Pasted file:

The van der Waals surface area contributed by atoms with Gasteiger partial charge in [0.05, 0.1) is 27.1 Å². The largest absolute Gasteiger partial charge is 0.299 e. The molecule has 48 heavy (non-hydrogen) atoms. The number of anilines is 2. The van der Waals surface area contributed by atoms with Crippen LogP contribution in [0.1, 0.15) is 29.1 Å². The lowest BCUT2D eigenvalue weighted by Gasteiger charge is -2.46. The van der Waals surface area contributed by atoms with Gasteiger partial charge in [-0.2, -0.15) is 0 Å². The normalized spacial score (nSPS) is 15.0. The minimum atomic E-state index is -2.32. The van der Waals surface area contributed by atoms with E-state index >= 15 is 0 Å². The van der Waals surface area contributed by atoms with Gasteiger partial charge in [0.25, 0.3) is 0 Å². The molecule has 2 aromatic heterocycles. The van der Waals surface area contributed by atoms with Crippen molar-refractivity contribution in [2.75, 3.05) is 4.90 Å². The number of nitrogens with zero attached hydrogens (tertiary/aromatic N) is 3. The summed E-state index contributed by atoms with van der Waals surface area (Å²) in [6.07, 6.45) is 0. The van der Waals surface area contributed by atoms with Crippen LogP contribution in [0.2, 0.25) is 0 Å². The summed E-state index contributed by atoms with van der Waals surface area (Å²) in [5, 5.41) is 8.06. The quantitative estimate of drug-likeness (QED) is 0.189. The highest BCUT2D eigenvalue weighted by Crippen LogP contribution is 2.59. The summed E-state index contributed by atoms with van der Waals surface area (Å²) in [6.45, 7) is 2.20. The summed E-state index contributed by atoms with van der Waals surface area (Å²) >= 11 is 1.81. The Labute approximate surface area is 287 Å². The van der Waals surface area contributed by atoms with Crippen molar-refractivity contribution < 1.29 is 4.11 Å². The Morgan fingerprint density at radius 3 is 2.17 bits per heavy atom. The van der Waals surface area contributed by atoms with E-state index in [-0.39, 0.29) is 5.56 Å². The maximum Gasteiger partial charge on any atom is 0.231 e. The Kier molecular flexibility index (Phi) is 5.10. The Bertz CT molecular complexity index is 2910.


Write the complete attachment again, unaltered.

The van der Waals surface area contributed by atoms with Gasteiger partial charge in [0.05, 0.1) is 27.1 Å². The largest absolute Gasteiger partial charge is 0.299 e. The molecule has 48 heavy (non-hydrogen) atoms. The number of anilines is 2. The van der Waals surface area contributed by atoms with Crippen LogP contribution in [0.1, 0.15) is 29.1 Å². The lowest BCUT2D eigenvalue weighted by Gasteiger charge is -2.46. The van der Waals surface area contributed by atoms with Gasteiger partial charge in [-0.2, -0.15) is 0 Å². The normalized spacial score (nSPS) is 15.0. The minimum atomic E-state index is -2.32. The van der Waals surface area contributed by atoms with E-state index >= 15 is 0 Å². The van der Waals surface area contributed by atoms with Gasteiger partial charge in [0.25, 0.3) is 0 Å². The molecule has 2 aromatic heterocycles. The van der Waals surface area contributed by atoms with Crippen molar-refractivity contribution in [2.75, 3.05) is 4.90 Å². The number of nitrogens with zero attached hydrogens (tertiary/aromatic N) is 3. The summed E-state index contributed by atoms with van der Waals surface area (Å²) in [6.07, 6.45) is 0. The van der Waals surface area contributed by atoms with Crippen LogP contribution in [0.2, 0.25) is 0 Å². The summed E-state index contributed by atoms with van der Waals surface area (Å²) in [5, 5.41) is 8.06. The quantitative estimate of drug-likeness (QED) is 0.189. The highest BCUT2D eigenvalue weighted by Crippen LogP contribution is 2.59. The summed E-state index contributed by atoms with van der Waals surface area (Å²) in [6.45, 7) is 2.20. The summed E-state index contributed by atoms with van der Waals surface area (Å²) >= 11 is 1.81. The Labute approximate surface area is 287 Å². The van der Waals surface area contributed by atoms with Crippen molar-refractivity contribution < 1.29 is 4.11 Å². The Morgan fingerprint density at radius 3 is 2.17 bits per heavy atom. The van der Waals surface area contributed by atoms with E-state index in [-0.39, 0.29) is 5.56 Å². The maximum Gasteiger partial charge on any atom is 0.231 e. The Kier molecular flexibility index (Phi) is 5.10. The Bertz CT molecular complexity index is 2910.